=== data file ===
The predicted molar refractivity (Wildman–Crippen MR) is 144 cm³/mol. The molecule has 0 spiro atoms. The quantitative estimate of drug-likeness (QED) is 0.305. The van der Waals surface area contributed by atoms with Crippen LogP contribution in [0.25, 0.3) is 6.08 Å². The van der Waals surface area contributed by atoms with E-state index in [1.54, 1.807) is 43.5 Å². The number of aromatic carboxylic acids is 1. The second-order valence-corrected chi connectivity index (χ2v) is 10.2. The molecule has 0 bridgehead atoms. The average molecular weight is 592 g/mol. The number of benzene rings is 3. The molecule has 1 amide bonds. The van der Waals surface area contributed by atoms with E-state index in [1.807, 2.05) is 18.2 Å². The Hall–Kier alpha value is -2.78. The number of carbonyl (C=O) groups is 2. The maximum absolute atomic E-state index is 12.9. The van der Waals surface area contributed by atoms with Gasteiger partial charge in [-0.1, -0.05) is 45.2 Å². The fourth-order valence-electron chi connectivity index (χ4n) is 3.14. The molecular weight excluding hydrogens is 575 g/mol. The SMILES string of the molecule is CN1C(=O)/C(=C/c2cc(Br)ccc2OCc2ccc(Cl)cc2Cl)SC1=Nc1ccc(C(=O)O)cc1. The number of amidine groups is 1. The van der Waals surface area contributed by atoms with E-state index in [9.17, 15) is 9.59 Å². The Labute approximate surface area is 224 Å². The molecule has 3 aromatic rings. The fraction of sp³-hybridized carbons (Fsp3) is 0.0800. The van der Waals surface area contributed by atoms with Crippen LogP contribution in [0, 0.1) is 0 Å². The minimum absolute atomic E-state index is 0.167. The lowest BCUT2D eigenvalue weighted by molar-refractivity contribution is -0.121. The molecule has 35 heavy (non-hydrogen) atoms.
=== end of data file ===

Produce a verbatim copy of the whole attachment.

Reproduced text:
The predicted molar refractivity (Wildman–Crippen MR) is 144 cm³/mol. The molecule has 0 spiro atoms. The quantitative estimate of drug-likeness (QED) is 0.305. The van der Waals surface area contributed by atoms with Crippen LogP contribution in [0.25, 0.3) is 6.08 Å². The van der Waals surface area contributed by atoms with E-state index in [1.54, 1.807) is 43.5 Å². The number of aromatic carboxylic acids is 1. The second-order valence-corrected chi connectivity index (χ2v) is 10.2. The molecule has 0 bridgehead atoms. The average molecular weight is 592 g/mol. The number of benzene rings is 3. The molecule has 1 amide bonds. The van der Waals surface area contributed by atoms with E-state index in [1.807, 2.05) is 18.2 Å². The Hall–Kier alpha value is -2.78. The number of carbonyl (C=O) groups is 2. The maximum absolute atomic E-state index is 12.9. The van der Waals surface area contributed by atoms with Gasteiger partial charge in [-0.1, -0.05) is 45.2 Å². The fourth-order valence-electron chi connectivity index (χ4n) is 3.14. The molecular weight excluding hydrogens is 575 g/mol. The SMILES string of the molecule is CN1C(=O)/C(=C/c2cc(Br)ccc2OCc2ccc(Cl)cc2Cl)SC1=Nc1ccc(C(=O)O)cc1. The number of amidine groups is 1. The van der Waals surface area contributed by atoms with E-state index in [9.17, 15) is 9.59 Å². The Labute approximate surface area is 224 Å². The molecule has 3 aromatic rings. The fraction of sp³-hybridized carbons (Fsp3) is 0.0800. The van der Waals surface area contributed by atoms with Crippen LogP contribution in [0, 0.1) is 0 Å². The minimum absolute atomic E-state index is 0.167. The lowest BCUT2D eigenvalue weighted by molar-refractivity contribution is -0.121. The molecule has 35 heavy (non-hydrogen) atoms.